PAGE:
PLTW Launch

Project Lead the Way expands to elementary schools with grant ​
Posted on 08/22/2022
An initial group of elementary teachers practice classroom activities during their two-day Project Lead the Way Launch certification in June.

Poplar Bluff R-I has been awarded over $55,000 to help expand Project Lead the Way’s premier science, technology, engineering and math curriculum to its elementary schools.

The matching grant, financed by the national STEM provider in partnership with the Missouri Department of Elementary and Secondary Education, has been used toward certifying 60 teachers, grades 1-3, this summer.

“What I enjoy, from a teacher viewpoint, is how PLTW focuses on critical thinking and problem solving by using projects and activities that are student-led,” said Oak Grove faculty member Christine Walker, noting that students learn through open-ended questions while collaborating with others. "It was nice to see teachers in a facilitating role that scaffolds student direction while also accepting each student's creative designs or approach."

PLTW Launch is Poplar Bluff Schools’ latest adoption of the problem/project-based learning approach, which developed its grades preK-5 curriculum eight years ago, according to PLTW Senior Director of School Success Ashley Benne. Last year, Junior High received a $25,000 grant to adopt the Gateway module, adding electives in computer science for innovators and makers, design and modeling, and medical detectives.

The Technical Career Center was the first R-I school to embrace the training by adding computer science for Poplar Bluff and its sending schools during the 2019/20 academic year with start-up funds available through the federal Perkins Act and matching enhancement grants. To kick off Launch, ESSER money is being utilized for the purchase of the first two modules out of 43 to choose from, according to Patty Robertson, R-I assistant superintendent of curriculum.

“Our students come to school with a natural curiosity about the world around them and want to understand why things work the way they do,” said Robertson, noting that if not careful educators spend a lot of time ‘telling and showing’ rather than creating opportunities for students to ‘do and experience.’ “Learning has much more lasting power when information is coupled with a hands-on experience and appropriate questioning.”

Rooted in research-based best practices, the nonprofit was founded about 25 years ago as a secondary-level engineering program designed to improve attrition rates for engineering majors in college because of the significant workforce demand, and soon expanded to include biomedical science, according to Benne. The Gateway pathway was added next to provide earlier support for students, and ultimately came Launch.

“Research shows [students] decide by third grade if they like math or science,” said Benne at a breakout session in January during the district’s annual internal workshop, PB Connect. She added that there are over 300 Launch programs in Missouri and thousands across the country.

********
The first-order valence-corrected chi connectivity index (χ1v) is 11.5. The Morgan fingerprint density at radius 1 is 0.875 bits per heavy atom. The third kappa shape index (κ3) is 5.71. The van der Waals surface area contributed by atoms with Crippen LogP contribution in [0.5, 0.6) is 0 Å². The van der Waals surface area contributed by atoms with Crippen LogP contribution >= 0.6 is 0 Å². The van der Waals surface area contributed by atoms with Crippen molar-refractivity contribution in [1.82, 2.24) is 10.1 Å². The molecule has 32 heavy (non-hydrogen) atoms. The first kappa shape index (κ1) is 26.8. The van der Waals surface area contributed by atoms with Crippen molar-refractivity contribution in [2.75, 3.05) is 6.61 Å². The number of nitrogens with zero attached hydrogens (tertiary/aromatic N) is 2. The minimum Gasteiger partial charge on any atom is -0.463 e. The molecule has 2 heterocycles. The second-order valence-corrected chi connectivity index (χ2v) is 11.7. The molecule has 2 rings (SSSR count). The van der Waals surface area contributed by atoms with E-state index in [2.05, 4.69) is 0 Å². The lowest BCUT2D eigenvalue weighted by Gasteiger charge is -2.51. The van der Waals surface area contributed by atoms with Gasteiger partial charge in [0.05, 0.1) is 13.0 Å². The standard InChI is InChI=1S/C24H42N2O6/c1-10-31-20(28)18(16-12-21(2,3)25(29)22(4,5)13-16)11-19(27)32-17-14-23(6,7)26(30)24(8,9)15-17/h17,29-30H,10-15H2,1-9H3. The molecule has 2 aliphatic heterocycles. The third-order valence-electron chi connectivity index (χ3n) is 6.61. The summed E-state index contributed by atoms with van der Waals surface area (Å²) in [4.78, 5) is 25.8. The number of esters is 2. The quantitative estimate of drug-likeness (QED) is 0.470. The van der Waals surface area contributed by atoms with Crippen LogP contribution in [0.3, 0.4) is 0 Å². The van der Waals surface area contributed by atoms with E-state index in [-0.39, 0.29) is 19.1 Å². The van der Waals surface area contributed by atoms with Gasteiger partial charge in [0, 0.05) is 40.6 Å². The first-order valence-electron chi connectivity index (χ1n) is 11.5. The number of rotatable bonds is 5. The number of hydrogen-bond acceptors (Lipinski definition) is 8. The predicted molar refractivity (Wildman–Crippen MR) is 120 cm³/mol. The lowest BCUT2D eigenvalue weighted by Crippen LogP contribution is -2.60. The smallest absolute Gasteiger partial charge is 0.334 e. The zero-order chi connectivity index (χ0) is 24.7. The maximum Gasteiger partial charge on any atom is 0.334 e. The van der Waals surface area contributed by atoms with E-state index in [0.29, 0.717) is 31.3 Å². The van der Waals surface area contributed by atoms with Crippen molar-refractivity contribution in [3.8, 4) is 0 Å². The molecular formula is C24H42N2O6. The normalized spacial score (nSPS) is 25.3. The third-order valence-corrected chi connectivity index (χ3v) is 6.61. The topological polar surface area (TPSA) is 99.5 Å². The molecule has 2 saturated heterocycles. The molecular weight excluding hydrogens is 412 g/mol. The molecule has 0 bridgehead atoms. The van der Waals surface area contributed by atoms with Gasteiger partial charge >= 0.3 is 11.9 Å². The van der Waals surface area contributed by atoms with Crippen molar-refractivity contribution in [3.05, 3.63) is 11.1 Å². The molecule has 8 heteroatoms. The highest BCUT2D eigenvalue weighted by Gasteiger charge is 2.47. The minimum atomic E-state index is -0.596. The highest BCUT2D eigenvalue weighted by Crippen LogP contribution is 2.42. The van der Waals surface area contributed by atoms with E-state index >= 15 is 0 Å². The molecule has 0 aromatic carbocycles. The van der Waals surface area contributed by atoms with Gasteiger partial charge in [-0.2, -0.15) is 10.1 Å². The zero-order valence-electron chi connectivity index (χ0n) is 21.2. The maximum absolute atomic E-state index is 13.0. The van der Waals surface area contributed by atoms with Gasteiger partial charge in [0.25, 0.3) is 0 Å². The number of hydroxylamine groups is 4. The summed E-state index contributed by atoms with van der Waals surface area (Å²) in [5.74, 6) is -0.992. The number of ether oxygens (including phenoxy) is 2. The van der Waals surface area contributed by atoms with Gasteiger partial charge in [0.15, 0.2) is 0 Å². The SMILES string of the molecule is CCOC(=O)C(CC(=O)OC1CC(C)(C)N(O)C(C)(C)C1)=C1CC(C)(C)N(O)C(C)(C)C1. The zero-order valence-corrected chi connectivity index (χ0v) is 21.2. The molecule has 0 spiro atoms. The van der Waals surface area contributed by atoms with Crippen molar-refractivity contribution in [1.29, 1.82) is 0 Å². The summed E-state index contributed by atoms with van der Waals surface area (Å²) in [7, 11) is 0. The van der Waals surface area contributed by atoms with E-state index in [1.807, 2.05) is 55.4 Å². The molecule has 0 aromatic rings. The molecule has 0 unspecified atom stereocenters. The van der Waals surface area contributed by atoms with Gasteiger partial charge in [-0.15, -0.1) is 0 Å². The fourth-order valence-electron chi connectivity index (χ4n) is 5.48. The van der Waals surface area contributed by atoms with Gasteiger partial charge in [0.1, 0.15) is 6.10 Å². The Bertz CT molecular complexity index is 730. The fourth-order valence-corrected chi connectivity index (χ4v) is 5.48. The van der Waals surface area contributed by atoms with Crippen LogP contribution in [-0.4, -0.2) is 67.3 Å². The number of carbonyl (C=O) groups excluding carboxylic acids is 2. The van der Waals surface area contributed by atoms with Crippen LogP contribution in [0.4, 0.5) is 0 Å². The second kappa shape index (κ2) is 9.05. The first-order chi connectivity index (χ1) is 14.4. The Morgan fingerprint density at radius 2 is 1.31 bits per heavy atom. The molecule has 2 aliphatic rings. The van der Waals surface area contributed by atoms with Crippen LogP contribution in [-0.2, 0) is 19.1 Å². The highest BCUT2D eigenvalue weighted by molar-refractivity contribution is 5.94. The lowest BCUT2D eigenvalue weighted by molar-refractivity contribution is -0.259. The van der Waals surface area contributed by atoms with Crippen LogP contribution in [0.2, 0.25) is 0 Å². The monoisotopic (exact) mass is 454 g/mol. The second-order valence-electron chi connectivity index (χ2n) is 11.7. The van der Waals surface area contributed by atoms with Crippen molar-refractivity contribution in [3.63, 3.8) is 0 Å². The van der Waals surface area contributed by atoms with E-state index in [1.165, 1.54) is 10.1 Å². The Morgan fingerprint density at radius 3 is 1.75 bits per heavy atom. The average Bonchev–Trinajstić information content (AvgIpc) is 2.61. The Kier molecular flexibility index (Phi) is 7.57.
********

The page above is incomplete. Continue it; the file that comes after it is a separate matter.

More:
Robertson recalled how she initially learned about PLTW when she served as principal at the former 5th & 6th Grade Center almost 15 years ago, but financial assistance was not available at the time. "I knew that teachers would benefit greatly from using this inquiry model of questioning and knew that my students would love the project or problem-based curriculum," she explained.

Aligned with the Missouri Learning Standards, Launch will be utilized in place of science curriculum beginning this school year with a plan to expand to the Kindergarten Center in 2023/24, continued Robertson. The goal is to eventually include Middle School, where a dedicated STEM elective has already been in place since 2016.

The vision at Lake Road that Principal Rondi Vaughn has carried forward from her predecessor Erica Weadon has been to incorporate STEM into daily lesson plans. “PLTW will benefit our students by opening doors to learning in coding, engineering, medical science, and more,” Vaughn said.

Walker was part of a Poplar Bluff group that visited the Affton School District in the spring to witness the program in action, and recalled that her biggest takeaway was how engaged every student was across several elementary classrooms. She said the professional development is “intense” but the “rigor” is there and she feels the district is “moving in the right direction” with “transferrable skills our students need.”


Cutline: An initial group of elementary teachers practice classroom activities during their two-day Project Lead the Way Launch certification in June.

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